Retired Air Force Lt. Gen. Rod Bishop, who chairs STARRS’ board, said in a Nov. 1 release announcing the group’s formation, “The video was naive and an unintended endorsement of a Marxist political organization, Black Lives Matter, and we discovered the invasion of this poisonous neo-Marxist ideology was occurring across the Services.”

Scott, of Monument, serves as STARRS’ registered agent and also holds a leadership position in the American Constitution Foundation (ACF), whose website praises former President Donald Trump as “a champion of western values” while warning that “Big Banks, Big Media, Big Tech, and Marxists took complete control of the national government [in the 2020 election] and have begun to implement a totalitarian socialist agenda.”

STARRS’ website features Matthew Lohmeier, an ousted Space Force commander who proclaims that demonization of whites will lead to white genocide. Lohmeier drew support from Congressman Doug Lamborn, R-Colorado Springs.

After seeing the video, Scott and others filed a Freedom of Information Act request with the Academy seeking racial discrimination complaints to support claims the Academy suffers from systemic racism.

They received a spreadsheet showing 55 complaints of discrimination, which also included gender and other types of bias, spanning 14 years.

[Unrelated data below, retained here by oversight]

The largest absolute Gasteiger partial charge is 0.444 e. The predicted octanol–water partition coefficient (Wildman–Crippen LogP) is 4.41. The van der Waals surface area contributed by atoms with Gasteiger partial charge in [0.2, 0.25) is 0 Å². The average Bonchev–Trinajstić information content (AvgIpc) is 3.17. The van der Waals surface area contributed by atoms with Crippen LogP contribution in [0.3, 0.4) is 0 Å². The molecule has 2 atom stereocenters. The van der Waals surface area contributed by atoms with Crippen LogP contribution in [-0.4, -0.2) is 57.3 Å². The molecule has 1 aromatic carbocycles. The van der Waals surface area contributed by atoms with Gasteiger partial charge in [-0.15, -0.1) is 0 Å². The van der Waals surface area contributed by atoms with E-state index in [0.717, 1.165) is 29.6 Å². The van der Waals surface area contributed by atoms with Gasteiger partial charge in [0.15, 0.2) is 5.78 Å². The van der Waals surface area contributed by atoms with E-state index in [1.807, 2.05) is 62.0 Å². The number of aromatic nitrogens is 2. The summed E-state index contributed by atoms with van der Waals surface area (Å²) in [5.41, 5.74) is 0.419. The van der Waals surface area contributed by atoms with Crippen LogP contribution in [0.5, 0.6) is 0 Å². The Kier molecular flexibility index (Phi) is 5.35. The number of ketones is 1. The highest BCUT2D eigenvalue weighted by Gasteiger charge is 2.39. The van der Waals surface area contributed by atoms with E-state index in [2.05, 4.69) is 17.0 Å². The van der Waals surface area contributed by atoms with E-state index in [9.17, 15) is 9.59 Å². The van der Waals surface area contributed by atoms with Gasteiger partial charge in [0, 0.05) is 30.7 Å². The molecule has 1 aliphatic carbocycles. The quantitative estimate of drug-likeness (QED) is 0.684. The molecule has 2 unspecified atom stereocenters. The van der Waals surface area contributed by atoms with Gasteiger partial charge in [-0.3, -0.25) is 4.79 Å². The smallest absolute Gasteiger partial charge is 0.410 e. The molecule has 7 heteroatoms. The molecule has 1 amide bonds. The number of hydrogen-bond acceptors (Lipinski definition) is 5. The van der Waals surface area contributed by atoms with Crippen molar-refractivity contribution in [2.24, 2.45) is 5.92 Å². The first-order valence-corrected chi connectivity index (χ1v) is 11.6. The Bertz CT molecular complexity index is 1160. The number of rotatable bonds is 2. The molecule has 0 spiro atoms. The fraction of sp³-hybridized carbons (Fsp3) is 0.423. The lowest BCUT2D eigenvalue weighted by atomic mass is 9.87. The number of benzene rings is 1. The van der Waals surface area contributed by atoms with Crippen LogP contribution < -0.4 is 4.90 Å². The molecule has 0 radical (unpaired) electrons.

“Does slightly less than four per year suggest systemic racism?” Scott says, calling the claim dubious.

As for the idea that personnel who experience discrimination don’t file complaints fearing reprisal, which keeps the number artificially low, Scott says, “That’s hypothetical and speculative. We can only address what we know. The AFA claims there is ‘systemic racism’ and we want to know whether that is based on evidence and, if so, what is that evidence?”

The STARRS group has requested similar information from other service academies. Scott says the group has raised $16,000 so far. 

As for Starrs’ gender and racial composition, Scott reports the 10-member board contains one Black male and one white female; the rest are white men, though Scott says the group “will evolve” to represent the general population.

He also says a member of the STARRS board of advisors is a Muslim who’s been involved in “an effort to invite Muslims to be part of our Constitutional republic. He’s saying it’s OK to be true to the Muslim faith and be integrated into America.”